April 17, 2024


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Increasing numbers of Britons are abandoning the NHS and paying for medical treatment

Increasing numbers of Britons are paying for private healthcare rather than waiting for NHS treatment.

Record NHS waiting lists have driven a surge in patients going private since the onset of the coronavirus pandemic, with spending almost doubling at one major provider.

In England alone, a record 5.6 million people were waiting to start hospital treatment at the end of July.

Spire Healthcare, which operates 39 hospitals across Britain has reported an 81 per cent increase in self-pay spending – meaning people who pay themselves instead of using private health insurance – between April and June compared to the same period in 2019.

The NHS has been a source of national pride for generations of Britons, but even some of its staunchest supporters have begun seeking treatment elsewhere.

Kate Robinson, 56, has used private healthcare for years. Last summer she persuaded her mother, a retired NHS nurse, to go private too.

Aged 82 and widowed a year earlier, Ms Robinson’s mother had become “very cut off” during Covid and needed cataract surgery.

The pensioner had already had one eye done on the NHS prior to the pandemic and was “delighted” with the care she received, but her daughter did not want her to have to struggle on for months before getting her other eye treated so arranged for her to have the surgery with Optegra, a private specialist.

“I’ve worked in private healthcare my whole career so I had insight into how excellently it works – speed is a priority,” Ms Robinson said.

“[My mother] has great loyalty to the NHS but she was so relieved there was an alternative. It was as professional as the NHS and she was very well looked after.”

The procedure, which cost just under £2,000, was carried out within a few weeks of Ms Robinson’s mother phoning up to inquire about the surgery.

Ms Robinson said her mother was so impressed “she would absolutely consider going private again if she felt it was necessary”.

Creating a two-tier system?

As more people opt to fund their healthcare themselves, or take out private health insurance, there is a danger of creating a “two tier” system, with wealthier people paying for speedy tests and treatments and the less well-off being forced to wait.  

There is also a risk that NHS patients will get pushed even further down the line as NHS doctors performing private procedures prioritise paying patients. 

“By and large, private hospitals in the UK don’t have a fully separate workforce from the NHS,” said Tim Gardner, senior policy fellow at think tank the Health Foundation.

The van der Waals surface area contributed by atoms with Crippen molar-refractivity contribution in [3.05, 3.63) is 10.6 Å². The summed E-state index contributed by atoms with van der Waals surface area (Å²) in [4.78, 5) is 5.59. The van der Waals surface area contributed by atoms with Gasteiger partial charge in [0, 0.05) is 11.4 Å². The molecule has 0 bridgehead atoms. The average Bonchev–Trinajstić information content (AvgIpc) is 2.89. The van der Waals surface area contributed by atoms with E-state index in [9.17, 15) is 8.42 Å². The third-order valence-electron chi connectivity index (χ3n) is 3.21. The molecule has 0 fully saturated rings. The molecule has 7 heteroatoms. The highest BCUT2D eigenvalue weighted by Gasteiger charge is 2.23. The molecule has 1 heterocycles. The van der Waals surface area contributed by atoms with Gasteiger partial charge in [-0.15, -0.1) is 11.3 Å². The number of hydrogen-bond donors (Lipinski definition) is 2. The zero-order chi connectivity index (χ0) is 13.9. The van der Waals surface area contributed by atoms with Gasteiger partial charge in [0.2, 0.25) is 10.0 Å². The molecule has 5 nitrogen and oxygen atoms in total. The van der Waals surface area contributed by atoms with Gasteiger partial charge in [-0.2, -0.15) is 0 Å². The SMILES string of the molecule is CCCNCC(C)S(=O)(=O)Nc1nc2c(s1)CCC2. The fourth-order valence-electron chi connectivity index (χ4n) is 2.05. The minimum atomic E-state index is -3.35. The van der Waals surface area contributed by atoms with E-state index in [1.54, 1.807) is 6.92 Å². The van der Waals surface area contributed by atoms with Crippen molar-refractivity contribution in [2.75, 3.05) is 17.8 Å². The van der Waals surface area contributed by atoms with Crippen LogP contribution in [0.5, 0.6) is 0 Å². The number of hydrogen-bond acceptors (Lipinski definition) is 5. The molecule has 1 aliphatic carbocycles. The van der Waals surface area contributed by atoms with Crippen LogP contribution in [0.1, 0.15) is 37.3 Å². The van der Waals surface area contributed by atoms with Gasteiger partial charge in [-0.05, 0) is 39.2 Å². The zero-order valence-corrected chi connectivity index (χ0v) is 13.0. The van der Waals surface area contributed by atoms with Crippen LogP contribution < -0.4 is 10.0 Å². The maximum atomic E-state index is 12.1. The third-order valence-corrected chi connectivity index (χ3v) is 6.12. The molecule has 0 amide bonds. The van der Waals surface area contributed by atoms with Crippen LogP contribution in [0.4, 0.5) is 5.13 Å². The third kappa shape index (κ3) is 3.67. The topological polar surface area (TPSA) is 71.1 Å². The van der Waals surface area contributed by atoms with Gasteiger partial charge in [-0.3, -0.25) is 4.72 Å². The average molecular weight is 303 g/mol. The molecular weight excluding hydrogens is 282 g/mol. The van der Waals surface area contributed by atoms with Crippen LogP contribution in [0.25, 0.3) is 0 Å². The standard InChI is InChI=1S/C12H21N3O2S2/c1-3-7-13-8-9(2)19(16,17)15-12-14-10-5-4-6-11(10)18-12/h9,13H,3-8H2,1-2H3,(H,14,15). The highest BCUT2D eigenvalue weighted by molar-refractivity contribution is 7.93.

“They tend to have their own nurses but don’t tend to directly employ a separate set of doctors. They are [mostly] NHS doctors spending part of their time in private practice to supplement their income.  

“Staff [numbers] are going to be a critical constraint on the NHS being able to treat more patients and get rid of this backlog. If they are spending more time practicing in the private sector that might be taking away time from the NHS, which may have an impact on people who can’t afford to go private,” Mr Gardner added. 

Claudia Ariano, 27, recently moved from one part of London to another and has found it impossible to secure an NHS dental appointment at any of her local surgeries.

“One practice said I’d have to wait until November and another said it didn’t have an estimated date [for taking NHS appointments] at all,” Ms Ariano said.

This week, concerned about her gum disease and worried about the consequences of waiting months to be seen, Ms Ariano decided to pay £60 for a private appointment.

“Privately, it was very quick to get an appointment – I booked on Wednesday and I’m going on Saturday,” she said.

An Italian who has lived in the UK for seven years, Ms Ariano is used to paying for medical treatment in her home country. Although she thinks the NHS is “brilliant”, she finds the waiting times frustrating.

“In Italy you pay and you get [treatment] very quickly.”

Suzy Wheal, a tech start-up founder from Chichester, was diagnosed with lymphoma in August 2019. She relied on a mixture of NHS and private care when assessing treatment options, using her medical insurance to get second opinions from a private oncologist and private radiologist.

While her NHS doctors advised chemotherapy followed by radiotherapy, Ms Wheal, 41, was determined to have proton beam therapy, and travelled to be treated at the Proton Therapy Centre, a cutting-edge facility in Prague.

She paid around £35,000 for her treatment, and was eventually able to recoup around £18,000 from her private insurer.

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“The NHS cancer train is first class,” Ms Wheal said of the speed which with she began receiving treatment after her diagnosis.

However, she added, “getting a diagnosis [via the NHS] is so hard.”